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In Focus Consumer Credit

Left-right: Chris Hague; Bruce Curry; Connie Smith; Howe Timms; Emma Ryan

How are regulation and IFRS9 continuing to change your customer strategy? HT: The problem of stage two and forbearance is real and I agree that you cannot let that affect your customer journeys, but if you are more sophisticated, the nuance will be ‘can we improve forbearance and have more accelerated cure rates’ and there will be more debt sale for high-risk customers. I do not think that people will properly get on top of this until they get to the dry-run and then they will have some surprises.

RC: I think one of the biggest risks is the opportunity for CFOs to use the data to game the system by managing the P&L, moving money around. They can do it relatively easily and then you have a set of data about how you are treating and provisioning loans, but you have to ensure that translates into how you are managing the customer and ensuring that you treat them fairly and appropriately.

DM: Certainly, over the past year or 18 months, the hysteria has calmed. Previously, our own clients, and those across the industry, were unsure of where things were going to go and what was going to happen. Over the past few months, as the licences have started to come through, the realisation of where everyone fitted in to that particular piece has taken away a lot of that hysteria. We are pretty much back to having conversations with clients about the relationships we can build and things that we can do going forward to enhance the customer experience, such as using digital collections to encompass a lot of the strategy.


There is a lot more positive discussion, from a DCA perspective.

BC: If you take what happened in the US, they had their so-called hysteria and now it is said the CFPB have got to a point where they are actually starting to back-track, or at least soften, on some of the things they put in place, and likewise the TCPF, who do all of their contact regulation. They are starting to ease up on some of the regulation. Whereas you have other places like Turkey, who turned the credit-card minimum payment to above 30% overnight and so, basically, turned their entire credit- card industry into a payday loan. It is no wonder people flocked into collections! The regulator wants to be confident that the regulatory requirements it bestows on the industry can be supported through the analytics and technology available to the institutions in the industry.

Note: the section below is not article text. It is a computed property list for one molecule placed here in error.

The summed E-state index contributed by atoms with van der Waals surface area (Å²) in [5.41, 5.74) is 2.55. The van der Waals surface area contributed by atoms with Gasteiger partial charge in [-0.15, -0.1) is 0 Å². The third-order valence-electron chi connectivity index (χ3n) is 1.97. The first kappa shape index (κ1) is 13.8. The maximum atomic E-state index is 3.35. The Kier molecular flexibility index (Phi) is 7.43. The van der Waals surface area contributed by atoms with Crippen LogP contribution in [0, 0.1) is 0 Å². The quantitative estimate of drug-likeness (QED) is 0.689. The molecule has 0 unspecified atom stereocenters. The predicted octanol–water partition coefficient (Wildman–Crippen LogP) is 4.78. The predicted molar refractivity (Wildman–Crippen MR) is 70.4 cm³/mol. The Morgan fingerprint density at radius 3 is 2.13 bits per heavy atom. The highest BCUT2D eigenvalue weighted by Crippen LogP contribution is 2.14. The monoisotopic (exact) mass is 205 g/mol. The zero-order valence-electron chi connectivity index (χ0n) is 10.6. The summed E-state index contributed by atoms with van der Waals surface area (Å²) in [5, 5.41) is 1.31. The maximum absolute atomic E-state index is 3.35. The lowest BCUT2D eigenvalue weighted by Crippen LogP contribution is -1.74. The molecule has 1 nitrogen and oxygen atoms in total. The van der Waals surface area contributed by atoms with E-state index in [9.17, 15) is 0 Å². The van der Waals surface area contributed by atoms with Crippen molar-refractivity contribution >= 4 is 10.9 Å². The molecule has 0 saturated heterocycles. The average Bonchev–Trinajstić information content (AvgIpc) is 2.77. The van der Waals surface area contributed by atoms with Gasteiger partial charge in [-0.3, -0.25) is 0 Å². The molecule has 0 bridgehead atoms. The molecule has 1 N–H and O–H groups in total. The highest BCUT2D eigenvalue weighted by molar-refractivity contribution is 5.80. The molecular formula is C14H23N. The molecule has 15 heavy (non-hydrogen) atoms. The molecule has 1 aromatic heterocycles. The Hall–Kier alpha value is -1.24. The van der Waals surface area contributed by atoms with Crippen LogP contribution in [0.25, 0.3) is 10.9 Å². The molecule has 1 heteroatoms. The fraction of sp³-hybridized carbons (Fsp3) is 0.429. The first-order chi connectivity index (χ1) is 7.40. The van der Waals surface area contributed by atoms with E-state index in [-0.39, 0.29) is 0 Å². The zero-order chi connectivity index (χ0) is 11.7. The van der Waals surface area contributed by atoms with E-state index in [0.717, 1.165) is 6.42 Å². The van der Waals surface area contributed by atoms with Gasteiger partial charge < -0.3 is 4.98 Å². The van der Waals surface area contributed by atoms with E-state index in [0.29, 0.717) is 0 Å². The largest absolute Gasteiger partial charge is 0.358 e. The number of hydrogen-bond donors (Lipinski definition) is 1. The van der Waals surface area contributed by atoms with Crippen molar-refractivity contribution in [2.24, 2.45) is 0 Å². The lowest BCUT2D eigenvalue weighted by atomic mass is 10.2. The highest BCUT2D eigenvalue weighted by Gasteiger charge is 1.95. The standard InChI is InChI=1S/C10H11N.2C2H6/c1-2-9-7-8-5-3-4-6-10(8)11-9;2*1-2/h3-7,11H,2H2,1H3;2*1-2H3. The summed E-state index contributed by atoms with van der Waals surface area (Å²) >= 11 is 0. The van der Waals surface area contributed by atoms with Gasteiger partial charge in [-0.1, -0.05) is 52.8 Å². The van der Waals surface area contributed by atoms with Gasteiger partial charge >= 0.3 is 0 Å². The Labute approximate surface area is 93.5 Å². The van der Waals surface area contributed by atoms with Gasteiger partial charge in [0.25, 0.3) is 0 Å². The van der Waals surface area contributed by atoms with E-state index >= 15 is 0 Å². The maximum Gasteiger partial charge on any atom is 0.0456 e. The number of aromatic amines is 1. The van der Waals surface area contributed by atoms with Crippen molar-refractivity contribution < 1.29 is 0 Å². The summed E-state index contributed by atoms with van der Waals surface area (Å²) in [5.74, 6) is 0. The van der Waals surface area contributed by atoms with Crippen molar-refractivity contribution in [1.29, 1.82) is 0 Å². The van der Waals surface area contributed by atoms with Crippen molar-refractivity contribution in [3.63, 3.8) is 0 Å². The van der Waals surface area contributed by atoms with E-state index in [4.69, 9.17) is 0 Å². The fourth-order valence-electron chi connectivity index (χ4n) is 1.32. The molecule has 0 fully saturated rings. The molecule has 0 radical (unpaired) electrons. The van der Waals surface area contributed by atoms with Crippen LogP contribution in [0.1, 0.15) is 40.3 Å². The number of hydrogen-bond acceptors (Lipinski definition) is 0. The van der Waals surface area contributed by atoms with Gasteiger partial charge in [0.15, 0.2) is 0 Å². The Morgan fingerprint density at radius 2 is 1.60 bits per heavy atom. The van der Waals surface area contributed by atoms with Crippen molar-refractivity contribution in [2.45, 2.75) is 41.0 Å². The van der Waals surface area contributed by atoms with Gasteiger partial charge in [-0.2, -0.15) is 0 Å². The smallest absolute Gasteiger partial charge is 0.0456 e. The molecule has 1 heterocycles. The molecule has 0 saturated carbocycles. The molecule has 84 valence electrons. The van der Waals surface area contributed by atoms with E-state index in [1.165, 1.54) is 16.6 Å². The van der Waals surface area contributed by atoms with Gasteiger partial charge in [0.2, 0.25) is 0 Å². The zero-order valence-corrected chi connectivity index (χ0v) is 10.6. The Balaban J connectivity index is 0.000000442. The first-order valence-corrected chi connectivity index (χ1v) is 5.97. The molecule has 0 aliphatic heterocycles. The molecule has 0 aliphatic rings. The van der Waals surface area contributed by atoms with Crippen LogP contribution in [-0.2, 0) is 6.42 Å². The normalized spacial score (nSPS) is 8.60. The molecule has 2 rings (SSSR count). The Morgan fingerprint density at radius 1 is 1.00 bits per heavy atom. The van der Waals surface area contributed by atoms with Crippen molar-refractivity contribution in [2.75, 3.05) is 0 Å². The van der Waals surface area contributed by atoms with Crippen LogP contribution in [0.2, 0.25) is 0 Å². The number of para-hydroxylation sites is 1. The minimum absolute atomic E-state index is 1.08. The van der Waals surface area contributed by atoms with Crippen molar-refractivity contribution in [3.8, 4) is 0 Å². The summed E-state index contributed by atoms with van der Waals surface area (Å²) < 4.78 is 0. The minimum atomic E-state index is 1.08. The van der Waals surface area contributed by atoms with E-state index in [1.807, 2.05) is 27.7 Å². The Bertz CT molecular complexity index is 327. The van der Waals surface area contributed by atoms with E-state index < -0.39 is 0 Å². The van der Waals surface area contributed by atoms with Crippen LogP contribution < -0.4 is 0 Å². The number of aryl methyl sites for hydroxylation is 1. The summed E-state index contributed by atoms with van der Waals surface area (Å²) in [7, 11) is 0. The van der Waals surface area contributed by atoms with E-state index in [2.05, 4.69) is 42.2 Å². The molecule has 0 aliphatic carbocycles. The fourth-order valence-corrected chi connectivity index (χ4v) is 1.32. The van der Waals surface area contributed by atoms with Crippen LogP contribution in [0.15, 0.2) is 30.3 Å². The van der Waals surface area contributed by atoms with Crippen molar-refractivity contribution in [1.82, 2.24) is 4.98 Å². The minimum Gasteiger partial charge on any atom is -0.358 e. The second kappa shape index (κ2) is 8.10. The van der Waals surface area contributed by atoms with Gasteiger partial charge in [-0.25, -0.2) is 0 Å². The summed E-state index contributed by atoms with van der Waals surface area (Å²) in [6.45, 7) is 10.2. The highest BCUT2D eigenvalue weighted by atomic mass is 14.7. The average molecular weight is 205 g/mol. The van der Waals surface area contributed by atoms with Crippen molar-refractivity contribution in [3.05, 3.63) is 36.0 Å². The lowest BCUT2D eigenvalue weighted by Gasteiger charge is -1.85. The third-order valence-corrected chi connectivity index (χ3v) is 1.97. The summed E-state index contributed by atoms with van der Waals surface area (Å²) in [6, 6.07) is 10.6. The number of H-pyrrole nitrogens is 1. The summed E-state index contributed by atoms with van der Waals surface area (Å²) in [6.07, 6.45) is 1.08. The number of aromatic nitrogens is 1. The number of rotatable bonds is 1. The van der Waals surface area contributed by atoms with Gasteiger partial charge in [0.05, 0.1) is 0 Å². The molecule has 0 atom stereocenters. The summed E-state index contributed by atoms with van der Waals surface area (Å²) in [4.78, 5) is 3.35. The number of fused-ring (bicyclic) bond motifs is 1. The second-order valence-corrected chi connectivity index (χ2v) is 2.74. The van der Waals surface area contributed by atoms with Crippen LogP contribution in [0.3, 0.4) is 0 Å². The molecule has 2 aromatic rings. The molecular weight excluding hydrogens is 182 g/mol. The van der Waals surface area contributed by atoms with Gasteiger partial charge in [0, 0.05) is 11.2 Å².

In some cases, it maybe be considered over ambitious and in others maybe under ambitious. The FCA is right to be less about knee-jerk hysteria and more about

appropriate balance of expectations as to how manageable regulatory adherence is.

DC: One of the things that we came across was the regulator not quite understanding how many times a customer might be contacted. They asked us to limit contacts to a customer in writing twice and verbally twice a week. Initially, this was to include attempts, but when we explained we would probably have to close the doors to the business there and then if that was the case, they eventually agreed on actual contacts, so speaking to the customer and leaving a message. Once the s166 was completed, we asked for this limit to be relaxed to allow for ad hoc incoming communications from customers, and this was agreed to be increased to three times, as this was something that they intended to look to roll out to the wider industry.

The regulator wants to be confident that the regulatory requirements it bestows on the industry can be supported through the analytics and technology available to the institutions in the industry

FH: Just because three sounds like a small number, it does not mean that the FCA are not right. If you think about it, with a ‘can’t pay’ customer, you speak to them twice and send them a letter in a week, that is probably enough to take them onto the next stage of whatever you need to do. If they are a ‘won’t pay’, you could send them 300 letters and they still would not respond!

Where are the benefits to be found in automation? BC: I feel that we are off the pace in the UK. So, if you take the story of WeBank, which I believe has had its licence for just over 14 months, they had the advantage that they have a social-media channel with 700 million subscribers; 400 million view it for a minimum of some two hours per day, 200 million have their credit cards lodged March 2017

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